MPhys Physics

Year of entry: 2024

Course unit details:
Nuclear Fusion and Astrophysical Plasmas

Course unit fact file
Unit code PHYS30511
Credit rating 10
Unit level Level 3
Teaching period(s) Semester 1
Offered by Department of Physics & Astronomy
Available as a free choice unit? No


Nuclear Fusion and Astrophysical Plasmas


Unit title Unit code Requirement type Description
Electromagnetism PHYS20141 Pre-Requisite Compulsory
Mathematics of Waves and Fields PHYS20171 Pre-Requisite Compulsory
Statistical Mechanics PHYS20352 Pre-Requisite Compulsory


To introduce the concept of plasma as the fourth state of matter, and to show why the study of plasma is important in contemporary physics; to give a grounding in the theory explaining the basic properties of the plasma state; to develop an understanding of the principles of fusion research as well as some plasma phenomena observed in space and astrophysics. 

Learning outcomes

On completion of the course, students should be able to demonstrate an understanding of:

  1. the basic concepts, parameters and modelling approaches of plasma physics;
  2. single particle motion in plasmas;
  3. the macroscopic (fluid) plasma model, including simple magnetohydrodynamic descriptions of equilibrium, Alfven waves and magnetic reconnection;
  4. the  reactions and power balance relevant to controlled nuclear fusion and the principles of various approaches to controlled fusion;
  5. the  physics behind such phenomena as the Earth's radiation belts, solar and stellar coronae, solar and stellar flares, the solar wind and its interaction with planetary magnetospheres.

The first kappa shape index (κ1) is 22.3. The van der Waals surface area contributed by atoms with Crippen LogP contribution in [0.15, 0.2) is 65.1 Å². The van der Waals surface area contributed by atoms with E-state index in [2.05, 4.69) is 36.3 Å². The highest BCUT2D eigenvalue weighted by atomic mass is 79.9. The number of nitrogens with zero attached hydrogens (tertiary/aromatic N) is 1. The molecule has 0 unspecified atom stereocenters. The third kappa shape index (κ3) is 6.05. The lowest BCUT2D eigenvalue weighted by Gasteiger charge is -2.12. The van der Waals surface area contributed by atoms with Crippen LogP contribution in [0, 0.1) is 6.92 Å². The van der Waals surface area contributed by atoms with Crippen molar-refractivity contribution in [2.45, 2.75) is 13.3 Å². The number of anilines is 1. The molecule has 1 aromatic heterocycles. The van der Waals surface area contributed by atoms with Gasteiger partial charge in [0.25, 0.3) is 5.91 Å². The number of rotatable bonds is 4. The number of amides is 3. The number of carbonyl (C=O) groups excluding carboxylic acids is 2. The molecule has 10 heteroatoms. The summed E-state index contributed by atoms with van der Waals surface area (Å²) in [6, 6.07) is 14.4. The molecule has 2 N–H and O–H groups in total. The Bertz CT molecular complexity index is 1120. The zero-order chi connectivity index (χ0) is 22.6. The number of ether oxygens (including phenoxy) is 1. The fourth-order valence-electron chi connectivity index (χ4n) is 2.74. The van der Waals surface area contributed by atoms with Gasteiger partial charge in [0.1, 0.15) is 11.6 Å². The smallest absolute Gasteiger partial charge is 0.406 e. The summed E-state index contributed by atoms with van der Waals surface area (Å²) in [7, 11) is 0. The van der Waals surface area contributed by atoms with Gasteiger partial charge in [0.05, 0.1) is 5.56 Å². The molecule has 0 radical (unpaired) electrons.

1. Introduction to fusion and astrophysical plasmas  
What is a plasma? Overview of natural and man-made plasmas. Fusion reactions and energetics; the Lawson criterion. Magnetic confinement fusion devices; the tokamak. Inertial confinement and lasers. Magnetic fields and activity in the heliosphere. 

2. Basic concepts and parameters of plasma physics

Quasi-neutrality and Debye length. Plasma frequency. Collisions. Magnetic fields.

3.  Single particle motion in non-uniform magnetic and electric fields

Drift approximation and guiding-centre theory. Magnetic moment and mirroring. The Earth's magnetic field and radiation belts. Particle orbits and confinement in tokamaks.

4.  The magnetohydrodynamic description 

Fluid model of plasmas,  equations of MHD. Magnetic Reynolds number, ideal MHD. Magnetostatic equilibrium and force-free magnetic fields; solar prominences and loops, pinches, tokamaks. Alfven waves. Instabilities. The  solar wind. Magnetic reconnection; solar and stellar  flares, planetary magnetospheres, reconnection in fusion plasmas. The structure of the Earth’s magnetosphere.

Assessment methods

Method Weight
Written exam 100%

Feedback methods

Feedback will be available on students’ individual written solutions to examples sheets, and model answers will be issued.

Recommended reading

Recommended texts:
Chen, F.F. Plasma Physics and Controlled Fusion (Plenum Publishers)

Gurnett, D.A. and Bhattarcharjee A. Introduction to Plasma Physics with Space and Fusion applications (Cambridge U.P.)

Inan, U.S.  and Golkowski. M.  Principles of Plasma Physics for Engineers and Scientists   (Cambridge U.P.)

Supplementary reading:
Baumjohann, W. & Treumann, R.A. Basic Space Plasma Physics (Imperial College Press

J. Friedberg, J. Plasma Physics and Fusion Energy (Cambridge U.P.)

Goedbloed, H. & Poedts, S. Principles of Magnetohydrodynamics with Applications to Laboratory and Space Plasmas (Cambridge U.P.)

Golub, L. and Pasachoff, J.M. The solar corona (Cambridge U.P.)

McCracken,G. and Stott,P.  Fusion: the energy of the universe (Elsevier)

Stacey, W.M. Fusion (Wiley)

Study hours

Scheduled activity hours
Assessment written exam 1.5
Lectures 22
Independent study hours
Independent study 76.5

Teaching staff

Staff member Role
William Bertsche Unit coordinator

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